Swallow, performed at The Fonderie Darling, Montreal, QC in July 2017. Photo by Manoushka Larouche.

In anticipation of the M:ST 9 Biennial, an abridged version of this interview was published in freq. magazine and is accessible here.

Adriana Disman is a performance art maker, thinker, and organizer from Toronto and Montreal, currently living in London, UK. She will be in Calgary for the M:ST Performance Art Biennial from October 2-7, performing at Theatre Junction Grand, Saturday October 6. She will also be teaching a workshop titled SEARCH ENGINES with Didier Morelli at the Southern Alberta Art Gallery in Lethbridge from September 28-30. To sign-up e-mail registration@mstfestival.org.

For those who have not yet encountered your work, what does it typically look like and what are its ambitions and concerns?

My current work is usually minimal, repetitive, and slow. Small gestures, stretched. As when I balance on an edge for as long as I’m able, or repeatedly heat a kettle with my palm against it. Gestures that use banal objects from my daily life and try to create sensitive relationships with them.

The most ambitious ambition of my work is to create moments of livability. I understand the world-at-hand (“world” being a description of all matters affecting each other) as one that attempts to eradicate most ways of being that I care about. Survival right now is linked to things like producing, owning, individualism/scarcity thinking, and competition. I do not want to survive through these modes. But dreaming otherwise is challenging since everything I’ve been taught runs so bone deep. Performance is a place in which I think it can be possible to follow other logics than those provided. Simple but fucking radical. I don’t think we can be “free” but I think we can be “free-er.”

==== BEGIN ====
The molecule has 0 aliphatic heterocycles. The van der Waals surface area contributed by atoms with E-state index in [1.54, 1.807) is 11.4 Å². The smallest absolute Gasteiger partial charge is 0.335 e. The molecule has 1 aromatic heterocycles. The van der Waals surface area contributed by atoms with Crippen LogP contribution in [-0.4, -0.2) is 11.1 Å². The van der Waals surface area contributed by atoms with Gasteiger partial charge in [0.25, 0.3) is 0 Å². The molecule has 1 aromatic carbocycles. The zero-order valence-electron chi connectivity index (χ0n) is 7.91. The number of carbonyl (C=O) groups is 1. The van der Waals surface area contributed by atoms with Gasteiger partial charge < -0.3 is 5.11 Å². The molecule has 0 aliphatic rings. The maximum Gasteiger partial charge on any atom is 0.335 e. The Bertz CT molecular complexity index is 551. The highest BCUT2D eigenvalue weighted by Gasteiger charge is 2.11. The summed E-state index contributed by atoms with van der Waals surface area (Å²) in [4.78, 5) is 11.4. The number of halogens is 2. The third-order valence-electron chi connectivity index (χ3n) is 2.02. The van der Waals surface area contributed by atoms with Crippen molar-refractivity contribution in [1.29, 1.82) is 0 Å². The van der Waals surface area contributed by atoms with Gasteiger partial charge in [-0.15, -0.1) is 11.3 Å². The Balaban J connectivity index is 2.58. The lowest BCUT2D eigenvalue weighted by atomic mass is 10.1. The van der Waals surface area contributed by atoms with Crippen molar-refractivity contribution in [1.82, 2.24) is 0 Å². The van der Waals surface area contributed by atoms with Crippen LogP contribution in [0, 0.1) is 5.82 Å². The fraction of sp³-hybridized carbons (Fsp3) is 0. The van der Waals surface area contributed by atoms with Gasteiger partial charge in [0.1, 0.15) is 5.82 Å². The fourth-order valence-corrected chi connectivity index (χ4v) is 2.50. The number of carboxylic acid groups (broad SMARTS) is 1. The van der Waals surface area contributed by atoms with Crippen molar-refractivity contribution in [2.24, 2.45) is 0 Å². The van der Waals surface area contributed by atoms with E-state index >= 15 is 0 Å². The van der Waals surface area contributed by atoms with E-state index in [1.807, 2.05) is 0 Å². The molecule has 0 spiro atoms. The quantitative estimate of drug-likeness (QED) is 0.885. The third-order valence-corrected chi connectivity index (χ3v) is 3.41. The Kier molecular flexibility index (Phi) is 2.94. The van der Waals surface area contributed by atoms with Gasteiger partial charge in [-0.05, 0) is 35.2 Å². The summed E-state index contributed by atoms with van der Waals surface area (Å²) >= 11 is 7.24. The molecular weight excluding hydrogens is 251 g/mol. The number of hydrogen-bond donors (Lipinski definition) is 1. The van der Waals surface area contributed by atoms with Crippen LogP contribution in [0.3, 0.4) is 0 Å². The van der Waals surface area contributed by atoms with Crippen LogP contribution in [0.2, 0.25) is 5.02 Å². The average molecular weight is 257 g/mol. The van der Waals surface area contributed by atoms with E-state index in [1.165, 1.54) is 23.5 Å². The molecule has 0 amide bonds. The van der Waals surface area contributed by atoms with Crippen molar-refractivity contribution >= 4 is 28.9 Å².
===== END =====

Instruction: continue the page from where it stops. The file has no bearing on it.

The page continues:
You once wrote that ‘the love of my life is performance art,’ could you tell us more about why performance art is your medium?

Because it holds what I need held.

It’s the only place I’ve found where the limits I want to explore are willingly held by others. By organizers and curators and colleagues and witnesses. In a profound generosity. Sometimes I’m able to articulate almost nothing about what I’ll do before I do it and yet people commit to supporting my work or show up to see it. This is a step beyond generous and includes faith. Sometimes it’s a faith built on my previous body of work (and joined with a wild recklessness), but that’s still faith. I am in awe of these optimistic performance art organizers and witnesses who still keep showing up. It’s something particular about a field where (especially here in Canada) there isn’t really the possibility of “making it big.” This faith-based, generosity of engagement that’s seeded in the work, this immanent engagement with each other’s practices, this is what I value in performance art.

I also deeply value that performance art audiences are (often) willing to witness difficult work. I am not very interested in making entertaining work and this field is one in which that can be received.

Your performances often comment upon ‘quotidian violence’ by portraying a rupture or a breaking point, often through moments of potential or actualized self-wounding. What is the relationship between this type of violence and these performative actions?

So much of the ways in which larger systems of power violently organize our bodies happens on a daily basis. These daily violences are ways in which we are kept in line. Their very regularity often makes them unseen, invisible. They create a kind of unspectacular banal suffering. Some people will experience more of these violences than others. They can build up. They can take their toll. Common coercions.

These systems of common coercion become visible at moments of rupture.

Under some logics these ruptures do not hold sense, for example logics offered by unequal systems of power often attempt to maintain the invisibility of those violences. Thus creating moments of rupture as “crazy.” It’s not crazy to break under the weight. It might seem crazy to watch another break if you yourself are in a position where you do not feel the weight. It might seem crazy to break if you are told that the weight you bear is not weight, there’s no weight there, there’s nothing there. This is to say that those who bear intersecting oppressions, often rooted in white supremacist capitalist patriarchy, meaning those at whose cost others are able to benefit through larger systems of power, often experience first an invisiblizing of their suffering through a making-common and then, should they rupture, through a making-crazy.